WASHINGTON — Rep. Devin Nunes, the California Republican who chairs the House Intelligence Committee, issued subpoenas to a U.S. firm involved in the Donald Trump dossier without consulting the Democrats on the committee, three people familiar with the matter told NBC News.
A source close to Fusion GPS, a firm co-founded by former Wall Street Journal reporter Glenn Simpson, confirmed to NBC News that its partners had received subpoenas from the committee. And a Democratic congressional source told NBC News that the subpoenas were issued unilaterally by the Republicans "despite good faith engagement thus far by the witnesses on the potential terms for voluntary cooperation."
Committee rules specifically give the chairman the authority to issue subpoenas. According to the rules, he does not need approval from minority Democrats to do so.
"This is a blatant attempt to undermine the reporting of the so-called 'dossier,' even as its core conclusion of a broad campaign by the Russian government to influence the outcome of the 2016 presidential election has been confirmed by the U.S. intelligence community and is now widely accepted as fact," Joshua Levy, a lawyer for Fusion GPS, told NBC News in a statement.
"The public record alone contains mounting evidence that the Kremlin used nearly every tool in its arsenal of dirty tricks to try to tip the election in favor of Donald Trump," Levy continued. "We are learning more each day about fake news perpetuated by the Russian government via social media, the deep ties to Russia of top Trump campaign officials, and the Trump Organization's quest for Russian business deals and outsized reliance on Russian money.
"Rather than investigate these chilling facts in good faith, Rep. Nunes has decided to act unilaterally to set traps for and demonize those who have investigated these serious matters — be they FBI investigators or private citizens exercising their First Amendment rights."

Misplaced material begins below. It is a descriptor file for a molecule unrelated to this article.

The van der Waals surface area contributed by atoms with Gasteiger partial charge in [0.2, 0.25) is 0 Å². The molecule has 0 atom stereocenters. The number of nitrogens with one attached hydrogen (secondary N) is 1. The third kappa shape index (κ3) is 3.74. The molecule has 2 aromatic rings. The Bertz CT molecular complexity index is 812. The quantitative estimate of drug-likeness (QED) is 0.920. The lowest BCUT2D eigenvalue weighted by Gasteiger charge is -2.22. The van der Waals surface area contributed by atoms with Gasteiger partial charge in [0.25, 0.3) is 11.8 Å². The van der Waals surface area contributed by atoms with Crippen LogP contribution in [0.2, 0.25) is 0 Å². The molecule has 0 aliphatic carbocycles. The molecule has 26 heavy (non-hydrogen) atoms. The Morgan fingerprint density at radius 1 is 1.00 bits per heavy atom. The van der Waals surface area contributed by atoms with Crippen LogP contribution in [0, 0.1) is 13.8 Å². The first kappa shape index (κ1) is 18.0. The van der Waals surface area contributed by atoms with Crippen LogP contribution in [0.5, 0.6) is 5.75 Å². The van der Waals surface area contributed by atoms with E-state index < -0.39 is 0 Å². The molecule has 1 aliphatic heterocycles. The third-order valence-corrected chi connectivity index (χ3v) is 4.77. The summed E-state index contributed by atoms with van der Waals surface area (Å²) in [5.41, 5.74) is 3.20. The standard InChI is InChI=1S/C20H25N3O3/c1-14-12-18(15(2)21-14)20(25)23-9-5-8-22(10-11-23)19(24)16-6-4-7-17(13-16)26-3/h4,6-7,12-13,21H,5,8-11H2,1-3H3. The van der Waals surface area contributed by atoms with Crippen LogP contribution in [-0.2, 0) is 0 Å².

A spokesman for Nunes did not immediately respond to a request for comment. Nunes "stepped away" from the House Russia investigation after he was targeted by an ethics complaint over his actions involving the review of secret documents provided to him by the White House. But he says that was not a formal recusal, and he retains the power as committee chairman to issue subpoenas.
Fusion GPS was hired by an unknown Republican organization to conduct opposition research on Trump during the primaries, and it engaged Christopher Steele, a former British intelligence operative, to collect information from his sources in Russia. An unknown Democratic group later took over the funding, people familiar with the matter say.
Steele's sources provided the bulk of the dossier, but Simpson and his partners were involved in the investigation, people familiar with the matter say.